Anyone who has gone through a divorce can confirm two things: it's an unpleasant process, and there are dozens of decisions to make along the way. Sometimes, in encountering these decisions, we make the wrong choice (or no choice at all) because of biases and shortcuts in how we think. Everyone falls prey to these misperceptions, but knowing what they are and how they work is the first step to making better, more effective decisions - especially about your divorce settlement.
If you sat down and made a list of all the biases, heuristics, errors, and fallacies that affect our thinking, it would be a very long one. This article is by no means a comprehensive list; I will identify, define, and explore the errors I see crop up most often in divorce cases. I'll also offer some advice for overcoming these issues once you learn to identify them.
Affect Heuristic (aka Emotional Decision-Making)
A heuristic is a mental shortcut we use to make decisions quickly. Everyone uses these shortcuts constantly, because making quick decisions makes our daily lives easier. If we didn't rely on heuristics, we would labor over every choice - deciding what to have for dinner or selecting an outfit would take hours.
One mental shortcut that can have an outsize effect on your divorce settlement is based on your "affect" - the way you express emotions or feelings. When employing the affect heuristic (or "emotional decision-making"), you're allowing big decisions to be influenced by your emotions about an object or asset.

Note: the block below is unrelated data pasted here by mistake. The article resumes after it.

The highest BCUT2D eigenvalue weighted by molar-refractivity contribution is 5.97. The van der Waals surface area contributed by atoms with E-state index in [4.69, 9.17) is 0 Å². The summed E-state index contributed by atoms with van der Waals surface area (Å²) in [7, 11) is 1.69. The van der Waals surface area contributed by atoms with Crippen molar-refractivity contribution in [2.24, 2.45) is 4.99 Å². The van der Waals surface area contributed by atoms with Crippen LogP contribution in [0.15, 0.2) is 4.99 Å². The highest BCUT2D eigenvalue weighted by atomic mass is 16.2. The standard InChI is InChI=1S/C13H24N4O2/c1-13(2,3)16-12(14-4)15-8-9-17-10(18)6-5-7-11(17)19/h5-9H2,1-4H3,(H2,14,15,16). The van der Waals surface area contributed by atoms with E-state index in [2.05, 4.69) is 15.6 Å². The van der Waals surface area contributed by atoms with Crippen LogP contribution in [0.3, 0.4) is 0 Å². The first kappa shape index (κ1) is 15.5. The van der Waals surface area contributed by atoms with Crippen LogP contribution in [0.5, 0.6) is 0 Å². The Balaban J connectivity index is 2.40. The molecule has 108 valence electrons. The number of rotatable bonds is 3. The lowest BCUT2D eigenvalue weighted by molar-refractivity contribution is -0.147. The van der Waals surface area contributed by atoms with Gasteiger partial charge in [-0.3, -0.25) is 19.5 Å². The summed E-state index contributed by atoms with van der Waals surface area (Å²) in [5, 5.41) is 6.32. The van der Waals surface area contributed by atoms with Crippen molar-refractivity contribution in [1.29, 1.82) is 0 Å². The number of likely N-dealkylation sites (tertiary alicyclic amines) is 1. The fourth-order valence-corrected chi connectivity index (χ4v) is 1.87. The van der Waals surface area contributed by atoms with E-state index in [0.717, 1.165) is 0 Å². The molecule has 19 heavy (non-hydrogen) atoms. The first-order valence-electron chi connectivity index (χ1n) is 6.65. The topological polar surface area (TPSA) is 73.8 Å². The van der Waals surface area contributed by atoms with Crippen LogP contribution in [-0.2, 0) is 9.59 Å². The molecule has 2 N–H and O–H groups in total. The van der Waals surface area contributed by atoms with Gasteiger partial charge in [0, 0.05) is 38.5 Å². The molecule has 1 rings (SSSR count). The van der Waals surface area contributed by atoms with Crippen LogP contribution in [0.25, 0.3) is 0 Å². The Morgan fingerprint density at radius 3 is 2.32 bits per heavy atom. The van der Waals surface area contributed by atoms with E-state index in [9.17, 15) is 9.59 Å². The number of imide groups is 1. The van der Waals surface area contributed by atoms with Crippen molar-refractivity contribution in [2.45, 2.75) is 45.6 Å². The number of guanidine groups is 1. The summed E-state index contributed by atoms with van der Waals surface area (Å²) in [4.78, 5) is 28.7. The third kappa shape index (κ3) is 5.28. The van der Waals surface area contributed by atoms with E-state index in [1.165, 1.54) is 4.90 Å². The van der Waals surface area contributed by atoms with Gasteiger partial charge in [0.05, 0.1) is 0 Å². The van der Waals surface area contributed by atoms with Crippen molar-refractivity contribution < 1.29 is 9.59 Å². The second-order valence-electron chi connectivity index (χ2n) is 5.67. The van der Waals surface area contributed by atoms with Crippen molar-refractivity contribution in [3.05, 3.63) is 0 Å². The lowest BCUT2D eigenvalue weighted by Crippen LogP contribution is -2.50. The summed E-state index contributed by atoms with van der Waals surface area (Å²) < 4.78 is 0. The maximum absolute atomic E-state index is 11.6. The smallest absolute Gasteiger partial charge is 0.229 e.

For example, in negotiating her divorce settlement, a wife is desperate to keep the family home. She has lived there for 25 years, raised her children there, built a life there, and feels very safe there. In reality, staying in the home will be unaffordable - she will be forced to trade investments that she could use to provide for her retirement.
To make matters worse, every visit to the couple's long-time Financial Advisor to discuss the investing account has made her feel bored and intimidated, because the advisor talks over her head and doesn't bother to engage her in the discussion. In her mind, the home feels safe, while the investing account feels overwhelming and esoteric. Even though the choice is clear in terms of dollars and cents, she will struggle to do what is best for her financially - because of feelings, not facts.
If you find yourself strongly considering a course of action that doesn't make logical sense, you may be allowing the affect heuristic to overcome your more rational self.
Regret Aversion Bias
Regret aversion bias is pretty much what it sounds like - it occurs when a person has difficulty making any choice at all because they anticipate regret if they make "the wrong choice."
Here's the classic divorce example: one party makes a settlement offer, and instead of agreeing or making a counteroffer, the other party refuses to agree to anything…because they fear making the wrong decision.
This situation is uncomfortable for everyone. The party who made the offer is frustrated at the lack of movement, and the party who can't accept or counter the offer is frozen with apprehension. How can a case move forward?
It's important to realize that regret aversion bias often arises from a lack of understanding or information. This makes sense; it's difficult to agree to something if you don't understand what you are agreeing to.